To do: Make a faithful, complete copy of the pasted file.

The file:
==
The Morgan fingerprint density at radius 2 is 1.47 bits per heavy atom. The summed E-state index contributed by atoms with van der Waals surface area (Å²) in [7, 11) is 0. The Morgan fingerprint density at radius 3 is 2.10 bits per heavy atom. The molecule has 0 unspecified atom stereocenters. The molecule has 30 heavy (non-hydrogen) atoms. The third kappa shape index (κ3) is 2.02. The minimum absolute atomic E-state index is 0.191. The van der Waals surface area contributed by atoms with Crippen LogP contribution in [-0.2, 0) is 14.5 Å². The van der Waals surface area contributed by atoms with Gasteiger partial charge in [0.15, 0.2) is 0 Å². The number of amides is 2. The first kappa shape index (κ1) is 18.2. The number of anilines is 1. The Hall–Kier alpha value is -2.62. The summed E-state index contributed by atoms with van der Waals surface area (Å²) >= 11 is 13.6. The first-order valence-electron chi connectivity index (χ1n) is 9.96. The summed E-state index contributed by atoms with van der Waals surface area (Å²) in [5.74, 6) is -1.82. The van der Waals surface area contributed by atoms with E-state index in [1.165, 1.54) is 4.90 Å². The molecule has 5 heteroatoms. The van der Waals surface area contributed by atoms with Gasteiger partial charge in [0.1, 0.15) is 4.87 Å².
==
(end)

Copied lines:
The Morgan fingerprint density at radius 2 is 1.47 bits per heavy atom. The summed E-state index contributed by atoms with van der Waals surface area (Å²) in [7, 11) is 0. The Morgan fingerprint density at radius 3 is 2.10 bits per heavy atom. The molecule has 0 unspecified atom stereocenters. The molecule has 30 heavy (non-hydrogen) atoms. The third kappa shape index (κ3) is 2.02. The minimum absolute atomic E-state index is 0.191. The van der Waals surface area contributed by atoms with Crippen LogP contribution in [-0.2, 0) is 14.5 Å². The van der Waals surface area contributed by atoms with Gasteiger partial charge in [0.15, 0.2) is 0 Å². The number of amides is 2. The first kappa shape index (κ1) is 18.2. The number of anilines is 1. The Hall–Kier alpha value is -2.62. The summed E-state index contributed by atoms with van der Waals surface area (Å²) >= 11 is 13.6. The first-order valence-electron chi connectivity index (χ1n) is 9.96. The summed E-state index contributed by atoms with van der Waals surface area (Å²) in [5.74, 6) is -1.82. The van der Waals surface area contributed by atoms with E-state index in [1.165, 1.54) is 4.90 Å². The molecule has 5 heteroatoms. The van der Waals surface area contributed by atoms with Gasteiger partial charge in [0.1, 0.15) is 4.87 Å².